It’s  no coincidence that the Academy aimed younger and more mainstream for its hosts this year; the ratings for the Oscar telecast, a mainstay of Academy funding, have eroded in recent years, and clearly the Academy hopes to stanch this loss. Franco is a likely Oscar nominee for his lead role in the intense “127 Hours,” and Hathaway will soon appear – with an emphasis on appear – opposite Jake Gyllenhaal in Ed Zwick’s “Love and Other Drugs,” in which the pair perform explicit nude scenes together. Owing to Hathaway’s character’s developing malady, she, too, stands a chance of an Oscar nomination. It’s a fervent hope of the Academy powers-that-be that this year’s telecast will reverse the trend of slipping ratings – and making the hosts younger and sexier is obviously a strategic move toward that goal. Will it work? Check in on Monday, March 8, 2011…

Beverly Hills Murder Mystery

Hollywood is still talking about the murder of successful publicist Ronni Chasen, who was shot multiple times early Tuesday, November 16th,  as she waited for a traffic light in her Mercedes on Sunset Boulevard in a quiet stretch of Beverly Hills. The murder of the diminutive publicist, who was hailed by clients and studio heads alike as tops in her field, has shocked the moviemaking community. Chasen was returning home from attending a premiere and after-party for Screen Gems’ “Burlesque,” when she was apparently targeted at the traffic light at Whittier Drive. Beverly Hills Police, who rarely see homicides, are keeping mum, although they have reportedly turned down offers of assistance from the Los Angeles Sheriff and the L.A.P.D.. Within hours of the killing, B.H. Police confiscated computers and other items from Chasen’s home and publicity firm office, but in the weeks that have passed no further information has been forthcoming. Even still, rumors circulate, including a disputed suggestion today that red-light cameras at the intersection had been tampered with to make them inoperable.  

Chasen, 64, was credited with creating the modern ‘Oscar’ campaign that is so ubiquitous at year’s end in Hollywood. The “For Your Consideration” ads that pepper Hollywood trade publications are a testimony to Chasen, whose publicity efforts brought Oscar gold (and instant credibility and higher salaries) to actors, producers and composers involved with films like “Driving Miss Daisy,” “Shakespeare in Love,” “Slumdog Millionaire” and “The Hurt Locker,” to name a few. In a rare show of Hollywood unity, six major film companies joined to honor Chasen with a memorial service a week after her death. She is survived by her brother, filmmaker Larry Cohen (“Q,””Phone Booth”).

Darth is Dad? Surely You’re Not Serious…

As the year winds down, there are more losses from old Hollywood… Irvin Kirshner, perhaps best known as the director of “The Empire Strikes Back,” died Saturday at age 87. Kershner, who studied film at USC, began his career producing documentaries for the U.S. Information Service in the Middle East, then turned his attentions toward television, where he directed documentaries and episodes of popular shows like “Ben Casey” and “Naked City.” Kirshner transitioned into feature films, earning a distinction as one of producer Roger Corman’s first proteges when he was handed the directing reins for 1958’s “Stakeout on Dope Street.” A-list films (and stars) followed, including “A Fine Madness” and “Never Say Never Again” with Sean Connery, “Up the Sandbox” with Barbra Streisand, and “Eyes of Laura Mars,” with Faye Dunaway (featuring a young Tommy Lee Jones as a killer). But Kirshner had his greatest commercial success with “The Empire Strikes Back,” a substantially darker film than its “Star Wars” predecessor; while critical reaction was muted at the time of its release, now the film is often referred to as the best of the original three “Star Wars” movies.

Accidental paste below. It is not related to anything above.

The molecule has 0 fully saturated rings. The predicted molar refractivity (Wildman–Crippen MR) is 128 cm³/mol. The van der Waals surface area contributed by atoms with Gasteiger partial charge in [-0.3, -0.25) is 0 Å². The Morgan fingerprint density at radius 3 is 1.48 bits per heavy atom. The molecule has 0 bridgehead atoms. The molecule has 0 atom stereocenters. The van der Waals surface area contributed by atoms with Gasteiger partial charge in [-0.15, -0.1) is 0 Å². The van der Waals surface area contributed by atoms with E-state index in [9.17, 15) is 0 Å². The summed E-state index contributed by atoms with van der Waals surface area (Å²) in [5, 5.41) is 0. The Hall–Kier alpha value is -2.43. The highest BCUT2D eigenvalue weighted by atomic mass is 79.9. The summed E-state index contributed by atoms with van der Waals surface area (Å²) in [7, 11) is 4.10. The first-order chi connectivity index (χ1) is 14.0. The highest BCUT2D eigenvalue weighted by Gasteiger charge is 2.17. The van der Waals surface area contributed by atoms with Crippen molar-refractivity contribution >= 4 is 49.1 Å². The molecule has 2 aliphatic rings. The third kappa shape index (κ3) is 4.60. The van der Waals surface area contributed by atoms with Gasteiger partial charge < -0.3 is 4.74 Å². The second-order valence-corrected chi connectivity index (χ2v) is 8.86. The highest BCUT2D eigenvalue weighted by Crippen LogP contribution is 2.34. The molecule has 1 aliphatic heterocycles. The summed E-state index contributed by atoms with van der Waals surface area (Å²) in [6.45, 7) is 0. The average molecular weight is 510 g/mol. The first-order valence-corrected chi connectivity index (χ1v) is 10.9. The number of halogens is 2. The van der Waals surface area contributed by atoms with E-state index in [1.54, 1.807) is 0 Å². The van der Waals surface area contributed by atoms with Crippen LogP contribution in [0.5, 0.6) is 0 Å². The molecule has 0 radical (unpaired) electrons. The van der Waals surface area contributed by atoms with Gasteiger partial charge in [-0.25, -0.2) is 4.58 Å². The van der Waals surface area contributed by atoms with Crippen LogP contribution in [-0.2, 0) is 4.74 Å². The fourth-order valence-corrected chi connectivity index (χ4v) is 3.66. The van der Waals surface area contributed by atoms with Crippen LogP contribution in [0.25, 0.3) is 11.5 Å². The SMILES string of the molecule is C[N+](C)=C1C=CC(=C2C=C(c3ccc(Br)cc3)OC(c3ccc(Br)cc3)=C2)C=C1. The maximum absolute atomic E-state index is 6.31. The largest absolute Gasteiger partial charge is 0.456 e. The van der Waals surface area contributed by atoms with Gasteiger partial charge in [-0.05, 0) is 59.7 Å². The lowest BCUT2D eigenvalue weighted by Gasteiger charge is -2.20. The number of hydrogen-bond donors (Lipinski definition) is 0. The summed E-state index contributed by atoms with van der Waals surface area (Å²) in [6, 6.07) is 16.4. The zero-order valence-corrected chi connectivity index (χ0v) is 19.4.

Leslie Nielsen, whose career as a dramatic leading man took a left turn to embrace comedy stardom in his mid 50s, died from complications of pneumonia in Fort Lauderdale, Florida. He was 84. Born in Canada, the handsome young Nielsen studied acting at the Academy of Radio Arts in Toronto, and later at the Neighborhood Playhouse in New York City. Live television roles followed on shows like “Goodyear Playhouse,” “Tales of Tomorrow” and “Kraft Theatre.” Before long, the much-in-demand Nielsen was making feature films, including “Forbidden Planet,” while he continued working steadily as a TV guest star for the next 20 years. Although he remained busy, his roles grew increasingly colorless until he was cast in 1980’s “Airplane!” as Dr. Rumack. His deadpan delivery of lines like “Don’t call me Shirley” and “I’m a doctor, you can tell me anything” revitalized his career, and Leslie Nielsen was ‘rediscovered,’ at age 54, as a comedic star. He went on to star in a TV series, “Police Squad!,” as well as 3 “The Naked Gun” feature film spinoffs starring that series’ main character, Police Lieutenant Frank Drebin. All told, Nielsen’s career covered over 60 years and resulted in 239 TV and movie roles; his credits ranged from the ridiculous to the sublime, but he will surely be remembered for making us laugh.